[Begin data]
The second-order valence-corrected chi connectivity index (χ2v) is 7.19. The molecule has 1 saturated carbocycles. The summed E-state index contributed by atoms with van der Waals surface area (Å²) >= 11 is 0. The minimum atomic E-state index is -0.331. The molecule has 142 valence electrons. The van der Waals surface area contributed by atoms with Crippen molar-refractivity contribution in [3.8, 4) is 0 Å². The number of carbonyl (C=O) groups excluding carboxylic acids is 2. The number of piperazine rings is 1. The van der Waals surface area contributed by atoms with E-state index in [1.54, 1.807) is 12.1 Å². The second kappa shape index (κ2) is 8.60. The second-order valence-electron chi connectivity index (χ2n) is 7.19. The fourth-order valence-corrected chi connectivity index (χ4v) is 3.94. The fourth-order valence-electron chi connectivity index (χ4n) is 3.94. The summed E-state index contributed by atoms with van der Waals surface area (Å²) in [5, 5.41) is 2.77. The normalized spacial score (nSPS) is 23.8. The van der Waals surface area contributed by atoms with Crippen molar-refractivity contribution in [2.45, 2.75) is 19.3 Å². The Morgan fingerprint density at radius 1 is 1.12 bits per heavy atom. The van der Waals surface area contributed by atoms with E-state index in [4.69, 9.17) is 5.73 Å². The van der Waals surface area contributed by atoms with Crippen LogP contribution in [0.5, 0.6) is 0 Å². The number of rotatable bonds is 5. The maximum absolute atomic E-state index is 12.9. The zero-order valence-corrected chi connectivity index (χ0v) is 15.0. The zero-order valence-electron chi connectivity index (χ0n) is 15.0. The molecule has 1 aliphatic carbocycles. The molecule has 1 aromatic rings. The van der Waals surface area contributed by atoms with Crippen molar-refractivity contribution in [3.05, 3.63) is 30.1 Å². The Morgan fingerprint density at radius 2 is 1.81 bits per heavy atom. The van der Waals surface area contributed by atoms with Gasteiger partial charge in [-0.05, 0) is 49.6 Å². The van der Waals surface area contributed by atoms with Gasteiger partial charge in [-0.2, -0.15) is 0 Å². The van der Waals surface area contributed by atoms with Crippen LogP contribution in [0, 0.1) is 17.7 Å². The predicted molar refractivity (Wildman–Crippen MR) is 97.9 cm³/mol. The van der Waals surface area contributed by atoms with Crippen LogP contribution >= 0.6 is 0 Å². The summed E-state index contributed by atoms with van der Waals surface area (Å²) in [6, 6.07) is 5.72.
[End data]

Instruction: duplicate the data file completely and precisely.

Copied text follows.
The second-order valence-corrected chi connectivity index (χ2v) is 7.19. The molecule has 1 saturated carbocycles. The summed E-state index contributed by atoms with van der Waals surface area (Å²) >= 11 is 0. The minimum atomic E-state index is -0.331. The molecule has 142 valence electrons. The van der Waals surface area contributed by atoms with Crippen molar-refractivity contribution in [3.8, 4) is 0 Å². The number of carbonyl (C=O) groups excluding carboxylic acids is 2. The number of piperazine rings is 1. The van der Waals surface area contributed by atoms with E-state index in [1.54, 1.807) is 12.1 Å². The second kappa shape index (κ2) is 8.60. The second-order valence-electron chi connectivity index (χ2n) is 7.19. The fourth-order valence-corrected chi connectivity index (χ4v) is 3.94. The fourth-order valence-electron chi connectivity index (χ4n) is 3.94. The summed E-state index contributed by atoms with van der Waals surface area (Å²) in [5, 5.41) is 2.77. The normalized spacial score (nSPS) is 23.8. The van der Waals surface area contributed by atoms with Crippen molar-refractivity contribution in [2.45, 2.75) is 19.3 Å². The Morgan fingerprint density at radius 1 is 1.12 bits per heavy atom. The van der Waals surface area contributed by atoms with E-state index in [4.69, 9.17) is 5.73 Å². The van der Waals surface area contributed by atoms with Crippen LogP contribution in [0.5, 0.6) is 0 Å². The number of rotatable bonds is 5. The maximum absolute atomic E-state index is 12.9. The zero-order valence-corrected chi connectivity index (χ0v) is 15.0. The zero-order valence-electron chi connectivity index (χ0n) is 15.0. The molecule has 1 aliphatic carbocycles. The molecule has 1 aromatic rings. The van der Waals surface area contributed by atoms with Crippen molar-refractivity contribution in [3.05, 3.63) is 30.1 Å². The Morgan fingerprint density at radius 2 is 1.81 bits per heavy atom. The van der Waals surface area contributed by atoms with Gasteiger partial charge in [-0.05, 0) is 49.6 Å². The van der Waals surface area contributed by atoms with Gasteiger partial charge in [-0.2, -0.15) is 0 Å². The van der Waals surface area contributed by atoms with Crippen LogP contribution in [0, 0.1) is 17.7 Å². The predicted molar refractivity (Wildman–Crippen MR) is 97.9 cm³/mol. The van der Waals surface area contributed by atoms with Crippen LogP contribution >= 0.6 is 0 Å². The summed E-state index contributed by atoms with van der Waals surface area (Å²) in [6, 6.07) is 5.72.